Inspiration from our past

The 140th anniversary of a bold technology leap has been celebrated in Otago this week — one that changed farming and laid foundations for prosperity.

It was on May 24, 1882, that a shipload of frozen sheep carcasses arrived in England.

The animals came from the Totara Estate, just south of Oamaru, and were shipped from Port Chalmers.

It is worth remembering the achievement because the event marked the beginning of the massive trade in frozen meat. Dig a little deeper into what happened, why and how and the events are worth closer examination.

They provide lessons for today and inspire.

This success included a vision, smart management, thorough and skilled execution, a willingness to take calculated risks and substantial capital.

Each of these is needed today in business generally and agriculture specifically.

The sailing ship Dunedin carrying the first shipment of frozen meat to England in 1882. PHOTO:...
The sailing ship Dunedin carrying the first shipment of frozen meat to England in 1882. PHOTO: OTAGO DAILY TIMES
Much of the South was carved into sheep estates, including Totara. Wool and a little from tallow were the money earners. The local market for mutton was minuscule compared with sheep numbers.

Older sheep, on occasions, might just be slaughtered and pushed over cliffs.

Totara was run by the New Zealand and Australian Land Company, a Scottish-based corporate farmer and a large landowner across the South Island.

Its general manager, William Davidson, was aware of the beginning of frozen shipments from Argentina and Australia to Europe and initiated a plan.

The New Zealand-based manager, Thomas Brydone, another huge figure in the development of agriculture, provided the on-the-ground expertise and management.

By February 1882, 4311 sheep carcasses, 598 lamb carcasses, 26 pork carcasses, 2226 sheep tongues, small quantities of hams, rabbits and turkeys and 246 kegs of butter were aboard the former passenger ship Dunedin and ready to set sail.

Most of the sheep had been slaughtered and prepared at Totara and shipped to Port Chalmers in ice-cooled rail wagons.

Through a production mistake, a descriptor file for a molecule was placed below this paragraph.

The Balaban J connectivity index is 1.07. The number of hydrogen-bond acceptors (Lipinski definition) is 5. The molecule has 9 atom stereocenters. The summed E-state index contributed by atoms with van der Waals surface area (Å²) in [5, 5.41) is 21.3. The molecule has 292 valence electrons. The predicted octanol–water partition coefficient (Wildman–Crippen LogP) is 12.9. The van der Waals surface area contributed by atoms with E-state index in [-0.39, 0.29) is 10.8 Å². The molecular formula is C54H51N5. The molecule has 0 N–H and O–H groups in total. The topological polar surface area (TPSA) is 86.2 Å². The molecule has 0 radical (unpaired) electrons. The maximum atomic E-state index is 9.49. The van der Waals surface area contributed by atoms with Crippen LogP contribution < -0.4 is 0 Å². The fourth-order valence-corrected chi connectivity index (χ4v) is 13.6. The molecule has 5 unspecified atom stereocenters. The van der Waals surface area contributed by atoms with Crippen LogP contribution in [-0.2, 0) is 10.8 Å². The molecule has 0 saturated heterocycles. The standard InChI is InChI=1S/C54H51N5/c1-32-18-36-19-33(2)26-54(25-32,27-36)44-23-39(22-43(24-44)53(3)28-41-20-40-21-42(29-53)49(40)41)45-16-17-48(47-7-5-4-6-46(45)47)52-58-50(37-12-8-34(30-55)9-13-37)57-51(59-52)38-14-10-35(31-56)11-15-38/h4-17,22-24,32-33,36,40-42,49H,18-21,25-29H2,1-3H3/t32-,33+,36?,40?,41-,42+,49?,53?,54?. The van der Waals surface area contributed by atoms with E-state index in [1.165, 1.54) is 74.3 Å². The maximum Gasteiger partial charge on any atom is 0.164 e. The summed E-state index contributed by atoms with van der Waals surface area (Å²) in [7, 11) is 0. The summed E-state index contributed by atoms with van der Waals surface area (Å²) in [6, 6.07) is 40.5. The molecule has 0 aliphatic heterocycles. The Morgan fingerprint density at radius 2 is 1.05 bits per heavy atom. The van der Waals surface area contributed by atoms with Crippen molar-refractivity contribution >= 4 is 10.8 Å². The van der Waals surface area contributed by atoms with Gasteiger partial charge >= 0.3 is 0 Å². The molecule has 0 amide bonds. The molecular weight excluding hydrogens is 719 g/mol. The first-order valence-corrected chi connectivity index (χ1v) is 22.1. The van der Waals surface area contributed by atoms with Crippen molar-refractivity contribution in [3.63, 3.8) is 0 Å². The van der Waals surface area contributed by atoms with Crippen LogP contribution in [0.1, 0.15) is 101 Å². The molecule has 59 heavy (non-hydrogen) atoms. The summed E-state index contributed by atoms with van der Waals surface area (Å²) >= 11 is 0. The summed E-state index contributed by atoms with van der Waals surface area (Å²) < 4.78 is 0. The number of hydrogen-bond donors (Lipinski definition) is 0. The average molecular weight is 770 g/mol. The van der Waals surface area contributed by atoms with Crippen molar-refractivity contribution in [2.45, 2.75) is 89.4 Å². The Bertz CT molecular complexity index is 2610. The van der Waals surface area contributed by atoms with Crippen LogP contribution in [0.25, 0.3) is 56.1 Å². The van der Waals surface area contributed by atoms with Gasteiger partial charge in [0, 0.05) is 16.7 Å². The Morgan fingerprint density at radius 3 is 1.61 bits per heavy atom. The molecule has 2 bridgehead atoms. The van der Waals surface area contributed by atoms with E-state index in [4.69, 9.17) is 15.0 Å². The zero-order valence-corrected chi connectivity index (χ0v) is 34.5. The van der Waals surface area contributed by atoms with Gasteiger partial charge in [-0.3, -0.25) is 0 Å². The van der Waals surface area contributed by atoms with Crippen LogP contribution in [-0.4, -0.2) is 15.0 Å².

The vessel Dunedin had been equipped with a recently developed freezing system.

On arrival, only one carcass had spoiled, and the shipment was ‘‘by far superior to any other’’.

Mr Davidson also worked on marketing and insurance structures to support refrigerated shipping.

By 1902, frozen meat made up 20% of the country’s exports.

At one stage, New Zealand was exporting about two million sheep carcasses a year.

These days, full carcasses make up only 4% of the 400,000 tonne-plus sheep meat trade.

In 2021, this was worth $3.86billion — most in chilled or frozen bone-in or bone-out cuts.

While it took time to build on the Totara exports, the frozen meat trade became integral to New Zealand’s future.

Time, of course, never stands still.

Markets underwent huge diversification after Britain joined the European Union in 1973, and the product style and mix gradually changed.

This has accelerated in recent years in the realisation of the need for specialty cuts and a focus on the high-end of the market.

This will become all the more important as meat substitutes begin to muscle in.

The contribution of animal methane to climate change will add to the pressure.

Farming and meat processors no doubt recognise their challenges. They have a fine example of innovation and success in what was achieved from Totara 140 years ago.

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